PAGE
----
RIAA’s Hand Gets Caught in the Torrent Cookie Jar

It must be tough to push hard for bills like the Stop Online Piracy Act and Protect IP when your employees or members are downloading illegal files. According to a report on TorrentFreak, someone from both Homeland Security and the RIAA (the trade group that represents the music industry) have been downloading popular music. The IP addresses associated with these groups were unearthed on YouHaveDownloaded.com, a site that databases the IP's and downloads of Torrent users. Since this data base is searchable, all you need to know is the IP range of a target to figure out – in general – who is downloading from what IP address.

Last week TorrentFreak revealed that there are BitTorrent pirates at Sony, Universal, Fox, and someone in the palace of French President Nicholas Sarkozy, and today we learn that RIAA and the Department of Homeland Security are part of the list too. TorrentFreak found that 6 unique addresses from where copyrighted material was shared. Aside from recent albums from Jay-Z and Kanye West, RIAA staff also pirated the first five seasons of Dexter, an episode of Law and Order SVU, and a pirated audio converter and MP3 tagger. Tisk, tisk.

While Homeland Security plays a part in seizing domains of sites that allegedly traffic in ill-gotten or fake goods, it also takes some time out for some illegal file downloads. TorrentFreak found more than 900 unique IP-addresses at the Government organization through which copyrighted files were downloaded.

Pretty astonishing stuff. I wonder if either organization will have anything to say about this.

Thanks to Andrew D. Nystrom for the tip via Twitter.

Image provided by Shutterstock. All rights reserved.

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  1. 0
    nightwng2000 says:

    And yet the potential irony, along with the potential hypocrisy of the situation, can't be missed.

    RIAA employee(s) being sued/arrested for having been "caught" downloading because the IP address and their presence in the location where that IP address is used, at the time the download took place, even though that individual, or even the computers at that IP address, were never actually used to download the material, and such circumstantial evidence is used by the prosecution to attempt to convict that  individual.

    RIAA's response:  "But, but, but…"


    It's actually proven, beyond a shadow of a doubt, that a/an employee(s) DID actually download such material illegally.

    RIAA's response:  "But, but, but…"


  2. 0
    CK20XX says:

    Though this is a delicious piece of information, I can't help but get the impression that no one in power actually cares about the RIAA breaking their own rules.  This isn't the first time this has happened to them, after all.

    Besides, doesn't youhavedownloaded.com have a disclaimer in the bottom corner that basically says it's a joke website…?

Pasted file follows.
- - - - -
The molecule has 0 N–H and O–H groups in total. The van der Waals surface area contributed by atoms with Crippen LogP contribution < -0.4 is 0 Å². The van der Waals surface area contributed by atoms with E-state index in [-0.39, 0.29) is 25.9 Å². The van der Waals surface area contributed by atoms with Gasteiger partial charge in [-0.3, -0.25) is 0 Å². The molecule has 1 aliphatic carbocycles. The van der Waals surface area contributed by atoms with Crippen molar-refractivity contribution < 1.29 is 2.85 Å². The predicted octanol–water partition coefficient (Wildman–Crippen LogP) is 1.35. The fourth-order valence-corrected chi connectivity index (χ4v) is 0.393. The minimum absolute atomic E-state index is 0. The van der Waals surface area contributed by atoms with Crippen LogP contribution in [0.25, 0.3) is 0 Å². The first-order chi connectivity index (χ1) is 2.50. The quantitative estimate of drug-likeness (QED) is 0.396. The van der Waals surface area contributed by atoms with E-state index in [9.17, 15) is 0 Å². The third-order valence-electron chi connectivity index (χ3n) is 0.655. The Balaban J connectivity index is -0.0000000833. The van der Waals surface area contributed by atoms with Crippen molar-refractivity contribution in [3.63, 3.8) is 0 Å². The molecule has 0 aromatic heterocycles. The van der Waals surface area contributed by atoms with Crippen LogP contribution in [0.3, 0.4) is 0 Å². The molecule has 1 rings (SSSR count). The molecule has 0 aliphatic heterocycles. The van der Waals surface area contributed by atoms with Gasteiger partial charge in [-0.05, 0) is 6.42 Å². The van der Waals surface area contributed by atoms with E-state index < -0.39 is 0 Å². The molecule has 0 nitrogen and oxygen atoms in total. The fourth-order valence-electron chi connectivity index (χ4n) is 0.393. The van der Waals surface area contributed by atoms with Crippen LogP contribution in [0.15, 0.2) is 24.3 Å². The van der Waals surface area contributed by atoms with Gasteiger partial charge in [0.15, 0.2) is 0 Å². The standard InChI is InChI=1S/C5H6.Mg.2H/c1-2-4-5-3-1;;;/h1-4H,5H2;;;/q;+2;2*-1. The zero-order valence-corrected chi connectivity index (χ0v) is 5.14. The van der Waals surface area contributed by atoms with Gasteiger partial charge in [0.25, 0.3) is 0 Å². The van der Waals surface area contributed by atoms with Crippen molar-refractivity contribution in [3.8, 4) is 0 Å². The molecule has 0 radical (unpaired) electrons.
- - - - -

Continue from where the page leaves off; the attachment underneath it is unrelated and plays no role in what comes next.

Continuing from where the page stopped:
3. 0
    greevar says:

    As much as I dislike the RIAA, I'll give them the benefit of a doubt that the IP doesn't prove conclusively that someone in their employ downloaded those items any more than they can prove that I downloaded X on my IP, which is to say not at all. Being technologically ignorant as they are, someone probably hacked their WiFi and used their IP to download these items.

    Man, considering this is the RIAA, that sounds way too plausible…

  4. 0
    hellfire7885 says:

    That kinda goes with a notion I'd been having. Publishers know little of art and care little for art unless it's making them money, usually meaning that once the publisher is done with a product, weather the artist likes it or not, they would prefer it vanish off the face of the earth for good so people are forced to buy new, rather than future generations be able to enjoy it.

    I have copies of games I'd found in thrift stores that I can't get anywhere new, but if publishers had their way as soon as the game was no longer being printed they would love to be able to push a button to destroy any copies left, which is why I don't like digital distribution that much and think physical media will always have a place, but that's another discussion.

  5. 0
    SimonBob says:

    I'm entirely unimpressed.  Not that they were pirating, but that they pirated such painfully obvious crap.  Five seasons of Dexter?  The new Kanye album?  Sheesh.

    Everybody knows that real pirates are interested in stuff they can't actually find in stores: old David Bowie albums, for instance, or classic games like System Shock 2.  That is, uh, hypothetically.  I wouldn't dream of downloading the new episode of Flyers-Rangers 24/7, no sir!

  6. 0
    Craig R. says:

    Wasn't it pretty obvious that this would be the case?

    I bet if we knew the IPs of all of the Congress-critters, we'd find a couple of those that are 'nerds' on the list, as well.

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